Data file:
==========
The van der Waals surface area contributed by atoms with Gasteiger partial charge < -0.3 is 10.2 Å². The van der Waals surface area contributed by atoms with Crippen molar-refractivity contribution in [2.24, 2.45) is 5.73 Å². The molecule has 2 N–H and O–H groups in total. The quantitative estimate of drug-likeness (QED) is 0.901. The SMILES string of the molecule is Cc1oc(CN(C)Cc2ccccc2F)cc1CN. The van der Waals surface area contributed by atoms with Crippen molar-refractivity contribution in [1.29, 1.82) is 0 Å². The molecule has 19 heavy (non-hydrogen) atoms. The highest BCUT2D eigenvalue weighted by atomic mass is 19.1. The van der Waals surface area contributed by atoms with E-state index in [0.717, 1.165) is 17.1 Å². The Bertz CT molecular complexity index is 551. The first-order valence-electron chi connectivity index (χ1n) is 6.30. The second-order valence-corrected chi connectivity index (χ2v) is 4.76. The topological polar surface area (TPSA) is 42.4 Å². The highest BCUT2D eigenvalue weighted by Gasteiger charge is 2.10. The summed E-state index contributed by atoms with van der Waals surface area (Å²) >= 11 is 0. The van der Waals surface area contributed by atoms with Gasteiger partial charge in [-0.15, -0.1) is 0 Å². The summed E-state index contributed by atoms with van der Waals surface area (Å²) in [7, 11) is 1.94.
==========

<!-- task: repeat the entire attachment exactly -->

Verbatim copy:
The van der Waals surface area contributed by atoms with Gasteiger partial charge < -0.3 is 10.2 Å². The van der Waals surface area contributed by atoms with Crippen molar-refractivity contribution in [2.24, 2.45) is 5.73 Å². The molecule has 2 N–H and O–H groups in total. The quantitative estimate of drug-likeness (QED) is 0.901. The SMILES string of the molecule is Cc1oc(CN(C)Cc2ccccc2F)cc1CN. The van der Waals surface area contributed by atoms with Crippen molar-refractivity contribution in [1.29, 1.82) is 0 Å². The molecule has 19 heavy (non-hydrogen) atoms. The highest BCUT2D eigenvalue weighted by atomic mass is 19.1. The van der Waals surface area contributed by atoms with E-state index in [0.717, 1.165) is 17.1 Å². The Bertz CT molecular complexity index is 551. The first-order valence-electron chi connectivity index (χ1n) is 6.30. The second-order valence-corrected chi connectivity index (χ2v) is 4.76. The topological polar surface area (TPSA) is 42.4 Å². The highest BCUT2D eigenvalue weighted by Gasteiger charge is 2.10. The summed E-state index contributed by atoms with van der Waals surface area (Å²) >= 11 is 0. The van der Waals surface area contributed by atoms with Gasteiger partial charge in [-0.15, -0.1) is 0 Å². The summed E-state index contributed by atoms with van der Waals surface area (Å²) in [7, 11) is 1.94.